29 Oct The Curse of the House of Atreus – King Pelops , the grandfather of Agamemnon and Menelaus
Pelops’ father was Tantalus, king at Mount Sipylus in Anatolia. Wanting to test the Olympians, Tantalus cut Pelops into pieces and made his flesh into a stew, then served it to the gods. Demeter, deep in grief after the abduction of her daughter Persephone by Hades, absentmindedly accepted the offering and ate the left shoulder. The other gods sensed the plot, however, and held off from eating of the boy’s body. While Tantalus was banished to Tartarus, Pelops was ritually reassembled and brought back to life, his shoulder replaced with one of ivory made for him by Hephaestus. Pindar mentioned this tradition in his First Olympian Ode, only to reject it as a malicious invention.
After Pelops’ resurrection, Poseidon took him to Olympus, and made him the youth apprentice, teaching him also to drive the divine chariot. Later, Zeus found out about the gods’ stolen food and their now revealed secrets, and threw Pelops out of Olympus, angry at his father, Tantalus.
Having grown to manhood, Pelops wanted to marry Hippodamia. Her father, King Oenomaus, of Pisa in Elis, on the northwest coast of the Peloponnesus, fearful of a prophecy that claimed he would be killed by his son-in-law, had killed eighteen suitors of Hippodamia after defeating them in a chariot race and affixed their heads to the wooden columns of his palace.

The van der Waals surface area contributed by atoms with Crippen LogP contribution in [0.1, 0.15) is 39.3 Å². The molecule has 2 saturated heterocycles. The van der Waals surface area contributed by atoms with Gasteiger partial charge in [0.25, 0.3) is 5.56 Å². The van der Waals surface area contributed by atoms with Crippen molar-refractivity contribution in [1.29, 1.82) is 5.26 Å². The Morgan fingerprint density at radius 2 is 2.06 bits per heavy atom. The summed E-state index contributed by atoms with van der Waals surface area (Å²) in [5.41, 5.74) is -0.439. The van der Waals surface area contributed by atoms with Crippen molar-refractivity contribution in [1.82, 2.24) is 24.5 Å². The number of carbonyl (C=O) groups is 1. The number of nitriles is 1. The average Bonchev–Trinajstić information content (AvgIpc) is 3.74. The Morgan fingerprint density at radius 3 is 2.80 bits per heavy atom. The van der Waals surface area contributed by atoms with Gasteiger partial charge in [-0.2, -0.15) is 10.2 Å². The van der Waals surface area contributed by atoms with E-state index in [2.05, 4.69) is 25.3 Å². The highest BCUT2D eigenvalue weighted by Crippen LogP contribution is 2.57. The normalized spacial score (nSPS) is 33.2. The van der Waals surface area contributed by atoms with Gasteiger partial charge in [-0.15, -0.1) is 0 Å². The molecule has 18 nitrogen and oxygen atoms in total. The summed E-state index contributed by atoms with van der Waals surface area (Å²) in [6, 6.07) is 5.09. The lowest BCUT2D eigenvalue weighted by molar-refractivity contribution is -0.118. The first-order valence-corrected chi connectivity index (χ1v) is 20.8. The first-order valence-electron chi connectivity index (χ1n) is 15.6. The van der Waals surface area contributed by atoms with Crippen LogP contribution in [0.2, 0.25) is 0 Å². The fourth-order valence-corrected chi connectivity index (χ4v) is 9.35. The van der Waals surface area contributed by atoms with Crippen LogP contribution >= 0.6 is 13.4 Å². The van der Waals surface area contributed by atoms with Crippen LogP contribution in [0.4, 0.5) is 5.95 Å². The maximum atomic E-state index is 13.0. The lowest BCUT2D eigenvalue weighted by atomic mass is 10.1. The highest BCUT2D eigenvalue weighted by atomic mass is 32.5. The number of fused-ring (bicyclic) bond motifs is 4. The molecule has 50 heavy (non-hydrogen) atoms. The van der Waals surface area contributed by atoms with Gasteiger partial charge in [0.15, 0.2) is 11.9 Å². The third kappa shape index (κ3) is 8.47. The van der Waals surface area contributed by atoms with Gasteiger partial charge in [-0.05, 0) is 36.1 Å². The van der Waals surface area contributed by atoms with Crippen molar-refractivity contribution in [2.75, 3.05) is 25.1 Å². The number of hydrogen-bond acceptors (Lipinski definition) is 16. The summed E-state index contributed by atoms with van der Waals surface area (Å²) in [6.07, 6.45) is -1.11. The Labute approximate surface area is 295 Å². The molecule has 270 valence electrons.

Myrtilus, who was a divine hero and son of Hermes, was the charioteer of King Oenomaus.
On the eve of the fateful horse race that would decide the marriage between Pelops and Hippodamia, Myrtilus was approached by Pelops who wanted him to hinder the efforts of his master, Oenomaus, to win the race. Myrtilus was offered as bribe the privilege of the first night with Hippodamia.
Myrtilus, who loved Hippodamia himself but was too afraid to ask her hand of her father, agreed and sabotaged the king’s chariot by replacing the bronze linchpins with fake ones made of bees’ wax. In the ensuing accident Oenomaus lost his life, cursing Myrtilus as he died.
Pelops refused to give Myrtilus his reward and when he saw him moving to take her, enraged, murdered Myrtilus by casting him into the sea off the east coast of the Peloponnesus, which was later named the Myrtoan Sea. His body was later recovered and brought in the temple of Hermes where it was honored with annual sacrifices. Some say that Myrtilus was transformed into the constellation of Auriga.
As Myrtilus died, he cursed Pelops. This curse would haunt future generations of Pelops’ family …
Pelops then entered Pisa, became its king and named the land “Peloponnesus”, meaning “island of Pelops”. He fathered several sons, including Thyestes, the father of Aegisthus, and Atreus, the father of Menelaus and Agamemnon.
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